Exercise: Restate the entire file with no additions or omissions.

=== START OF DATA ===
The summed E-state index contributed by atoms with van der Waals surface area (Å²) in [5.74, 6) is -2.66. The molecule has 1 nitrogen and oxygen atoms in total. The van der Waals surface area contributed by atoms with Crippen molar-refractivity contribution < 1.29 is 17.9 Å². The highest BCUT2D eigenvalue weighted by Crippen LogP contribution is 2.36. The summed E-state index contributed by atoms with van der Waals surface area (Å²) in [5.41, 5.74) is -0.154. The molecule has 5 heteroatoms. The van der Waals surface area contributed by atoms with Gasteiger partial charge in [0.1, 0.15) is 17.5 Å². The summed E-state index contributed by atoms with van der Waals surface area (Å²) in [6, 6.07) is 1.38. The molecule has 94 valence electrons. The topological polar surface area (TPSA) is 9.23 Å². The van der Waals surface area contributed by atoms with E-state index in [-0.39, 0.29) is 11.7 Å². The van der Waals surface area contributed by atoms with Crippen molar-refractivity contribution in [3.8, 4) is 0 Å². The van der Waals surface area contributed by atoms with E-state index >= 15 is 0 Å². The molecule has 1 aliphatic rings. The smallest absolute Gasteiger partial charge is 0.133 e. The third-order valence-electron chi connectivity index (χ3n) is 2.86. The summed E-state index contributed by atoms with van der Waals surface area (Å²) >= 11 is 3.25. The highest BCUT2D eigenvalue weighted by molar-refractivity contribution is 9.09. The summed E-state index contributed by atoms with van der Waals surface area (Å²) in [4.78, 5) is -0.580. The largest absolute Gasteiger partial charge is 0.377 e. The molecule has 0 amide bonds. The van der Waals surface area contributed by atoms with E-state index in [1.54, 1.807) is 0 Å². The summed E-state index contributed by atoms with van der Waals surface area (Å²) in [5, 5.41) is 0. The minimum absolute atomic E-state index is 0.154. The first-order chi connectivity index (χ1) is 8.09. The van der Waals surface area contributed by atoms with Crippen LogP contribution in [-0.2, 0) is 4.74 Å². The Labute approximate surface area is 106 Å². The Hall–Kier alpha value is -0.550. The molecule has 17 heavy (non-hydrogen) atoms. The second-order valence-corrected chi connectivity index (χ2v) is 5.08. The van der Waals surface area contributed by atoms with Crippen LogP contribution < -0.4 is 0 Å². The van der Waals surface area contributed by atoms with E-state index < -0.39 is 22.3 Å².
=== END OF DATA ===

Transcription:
The summed E-state index contributed by atoms with van der Waals surface area (Å²) in [5.74, 6) is -2.66. The molecule has 1 nitrogen and oxygen atoms in total. The van der Waals surface area contributed by atoms with Crippen molar-refractivity contribution < 1.29 is 17.9 Å². The highest BCUT2D eigenvalue weighted by Crippen LogP contribution is 2.36. The summed E-state index contributed by atoms with van der Waals surface area (Å²) in [5.41, 5.74) is -0.154. The molecule has 5 heteroatoms. The van der Waals surface area contributed by atoms with Gasteiger partial charge in [0.1, 0.15) is 17.5 Å². The summed E-state index contributed by atoms with van der Waals surface area (Å²) in [6, 6.07) is 1.38. The molecule has 94 valence electrons. The topological polar surface area (TPSA) is 9.23 Å². The van der Waals surface area contributed by atoms with E-state index in [-0.39, 0.29) is 11.7 Å². The van der Waals surface area contributed by atoms with Crippen molar-refractivity contribution in [3.8, 4) is 0 Å². The van der Waals surface area contributed by atoms with E-state index >= 15 is 0 Å². The molecule has 1 aliphatic rings. The smallest absolute Gasteiger partial charge is 0.133 e. The third-order valence-electron chi connectivity index (χ3n) is 2.86. The summed E-state index contributed by atoms with van der Waals surface area (Å²) >= 11 is 3.25. The highest BCUT2D eigenvalue weighted by molar-refractivity contribution is 9.09. The summed E-state index contributed by atoms with van der Waals surface area (Å²) in [4.78, 5) is -0.580. The largest absolute Gasteiger partial charge is 0.377 e. The molecule has 0 amide bonds. The van der Waals surface area contributed by atoms with E-state index in [1.54, 1.807) is 0 Å². The summed E-state index contributed by atoms with van der Waals surface area (Å²) in [5, 5.41) is 0. The minimum absolute atomic E-state index is 0.154. The first-order chi connectivity index (χ1) is 8.09. The van der Waals surface area contributed by atoms with Crippen LogP contribution in [-0.2, 0) is 4.74 Å². The Labute approximate surface area is 106 Å². The Hall–Kier alpha value is -0.550. The molecule has 17 heavy (non-hydrogen) atoms. The second-order valence-corrected chi connectivity index (χ2v) is 5.08. The van der Waals surface area contributed by atoms with Crippen LogP contribution < -0.4 is 0 Å². The van der Waals surface area contributed by atoms with E-state index < -0.39 is 22.3 Å².